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Development and Pitching 101: How to Write a Nonfiction TV Proposal

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Once you’ve developed your idea you need to commit it to paper. Although you might be itching to pitch your idea verbally, the process of writing it down can really help to flush out the flaws in your concept.

Although the pitching process often starts with a conversation, at some point you will need to submit a proposal, or longer treatment, before a contract agreement can be made with a channel so they can see exactly what they are committing to. And having a detailed written proposal creates a paper trail if you ever feel your idea has been ripped off.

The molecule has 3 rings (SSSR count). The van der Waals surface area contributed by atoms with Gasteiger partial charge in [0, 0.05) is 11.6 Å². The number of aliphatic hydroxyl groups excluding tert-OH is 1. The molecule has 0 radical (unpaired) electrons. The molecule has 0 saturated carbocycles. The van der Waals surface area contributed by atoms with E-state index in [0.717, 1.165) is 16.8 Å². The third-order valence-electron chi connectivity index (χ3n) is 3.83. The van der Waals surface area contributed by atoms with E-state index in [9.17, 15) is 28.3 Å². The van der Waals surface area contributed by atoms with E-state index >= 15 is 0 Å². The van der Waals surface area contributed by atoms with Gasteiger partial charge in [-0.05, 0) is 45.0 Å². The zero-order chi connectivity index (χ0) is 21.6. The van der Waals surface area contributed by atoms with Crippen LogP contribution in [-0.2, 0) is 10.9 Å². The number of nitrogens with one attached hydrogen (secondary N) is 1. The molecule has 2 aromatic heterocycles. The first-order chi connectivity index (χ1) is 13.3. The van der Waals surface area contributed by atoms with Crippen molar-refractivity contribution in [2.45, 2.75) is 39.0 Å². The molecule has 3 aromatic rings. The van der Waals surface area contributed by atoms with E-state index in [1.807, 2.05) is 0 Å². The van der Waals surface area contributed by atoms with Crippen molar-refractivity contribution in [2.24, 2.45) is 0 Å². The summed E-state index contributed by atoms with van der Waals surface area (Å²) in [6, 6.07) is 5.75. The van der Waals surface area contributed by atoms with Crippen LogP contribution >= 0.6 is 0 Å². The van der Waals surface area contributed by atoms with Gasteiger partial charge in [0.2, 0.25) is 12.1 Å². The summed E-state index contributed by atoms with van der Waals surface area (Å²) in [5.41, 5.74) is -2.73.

There is no ‘industry standard’ format for a proposal, but there are certain elements that all proposals must contain. If you neglect to fill in all the details, your proposal won’t even warrant a second glance.

To get started, take a look at:

How to Write a Proposal a TV Commissioner Will Actually Read

15 Steps to Writing an Impressive Non-Fiction TV Proposal

If you prefer to see examples of actual proposals, Greenlit: Developing Factual/Reality TV Ideas From Concept to Pitch contains five very different examples of nonfiction TV proposals: a proposal suitable for a general interview-led documentary; a science programme; a reality series; a multiplatform series and a rather unconventional, but successful, proposal for a travelogue.

Read more in this series:

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